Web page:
Fools in Dorne


Daniel is a journalist.

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11 Responses

  1. Mike Schilling says:

    It seems to be part of the plan that the books visit all of Westeros, hence the Dorne chapters and Brienne’s expedition to the crownlands. Neither seems to be of much value to the story as a whole, and I don’t know why someone struggling to complete the series wouldn’t simply cut them.Report

  2. Ryan Davidson says:

    Geography is a problem here.

    There’s really only the two passes out of Dorne heading north, the Prince’s Pass and the Boneway. Taking the Prince’s Pass means marching through the Reach–something Mace Tyrell and his marcher lords are not likely to permit. The Tyrells and Martells have been rivals for quite some time now.

    And the Boneway doesn’t really go anywhere all that useful. Into the Stormlands, yes, there’s really no good way of getting to King’s Landing from where that takes you out. You need to go right past three castles, including Storm’s End, to get around the mountains. Not exactly the kind of things you want to leave to take you from the rear, and Storm’s End has never fallen by siege, so no dice there.Report

    • Daniel in reply to Ryan Davidson says:

      So Dorne is better placed to, say, secede from the Seven Kingdoms than assault King’s Landing? Hmmm. Important point. The Dornishmen would probably be happier if they provoked the Lannisters into attacking them.Report

      • North in reply to Daniel says:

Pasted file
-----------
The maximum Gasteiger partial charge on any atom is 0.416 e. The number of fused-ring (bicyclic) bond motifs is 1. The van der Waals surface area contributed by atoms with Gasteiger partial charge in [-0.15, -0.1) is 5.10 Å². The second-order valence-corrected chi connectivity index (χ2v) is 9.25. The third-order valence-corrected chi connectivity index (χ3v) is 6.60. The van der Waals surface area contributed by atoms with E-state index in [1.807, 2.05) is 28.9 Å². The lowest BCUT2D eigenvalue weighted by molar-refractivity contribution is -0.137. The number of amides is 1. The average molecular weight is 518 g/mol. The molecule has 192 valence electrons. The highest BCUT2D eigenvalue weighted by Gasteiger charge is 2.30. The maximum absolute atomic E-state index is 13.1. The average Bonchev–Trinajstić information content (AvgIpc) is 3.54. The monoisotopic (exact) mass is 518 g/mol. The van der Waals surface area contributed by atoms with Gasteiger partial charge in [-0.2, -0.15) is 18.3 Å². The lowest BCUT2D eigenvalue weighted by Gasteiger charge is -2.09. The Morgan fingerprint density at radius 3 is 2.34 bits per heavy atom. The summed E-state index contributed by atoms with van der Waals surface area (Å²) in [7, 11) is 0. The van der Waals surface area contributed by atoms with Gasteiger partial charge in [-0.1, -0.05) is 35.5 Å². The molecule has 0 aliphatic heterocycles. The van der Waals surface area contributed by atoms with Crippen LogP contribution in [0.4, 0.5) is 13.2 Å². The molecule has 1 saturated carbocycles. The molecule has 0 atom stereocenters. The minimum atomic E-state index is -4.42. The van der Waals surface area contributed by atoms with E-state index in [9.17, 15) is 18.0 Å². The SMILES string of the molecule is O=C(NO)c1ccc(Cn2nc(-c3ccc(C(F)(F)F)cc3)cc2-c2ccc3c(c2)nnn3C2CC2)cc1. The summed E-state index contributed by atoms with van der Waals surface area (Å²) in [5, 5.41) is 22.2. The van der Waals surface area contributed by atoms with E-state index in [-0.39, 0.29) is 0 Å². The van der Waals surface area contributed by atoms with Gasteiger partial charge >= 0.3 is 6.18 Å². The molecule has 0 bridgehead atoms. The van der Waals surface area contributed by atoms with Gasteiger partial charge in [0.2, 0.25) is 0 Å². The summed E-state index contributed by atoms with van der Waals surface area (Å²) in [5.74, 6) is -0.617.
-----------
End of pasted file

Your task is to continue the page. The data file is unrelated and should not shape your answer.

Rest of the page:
Keep strongly in mind that Dorne was the last Kingdom brought under the crown of Kings Landing and was always the most weakly held. Geography was a huge factor in that.Report

        • North in reply to North says:

          Really when you think about it Dorne and the North are really very alike in many ways. Each are strongly distinctive from the rest of the continental Kingdom; Dorne by their heritage from the Rhoynish, the North by their having never been conquored by the Andals, each are geographically seperated from the rest of the Kingdom by highly daunting geographical barriers; Dorne by mountains and the North by the Neck and neither of the regions were brough into the Kingdom by force of arms directly; the North surrendered to the Tagaryens and Dorne was brought in through marriage. They’re like north-south parenthesis to the rest of Westeros and they are the parts of the Kingdom that could most easily seperate both strategically and culturally.Report

  3. Ryan B says:

    I also don’t feel particularly strongly about Oakheart, but Hotah is just a bad mofo. If nothing else, I love the Dorne chapters for giving me him.Report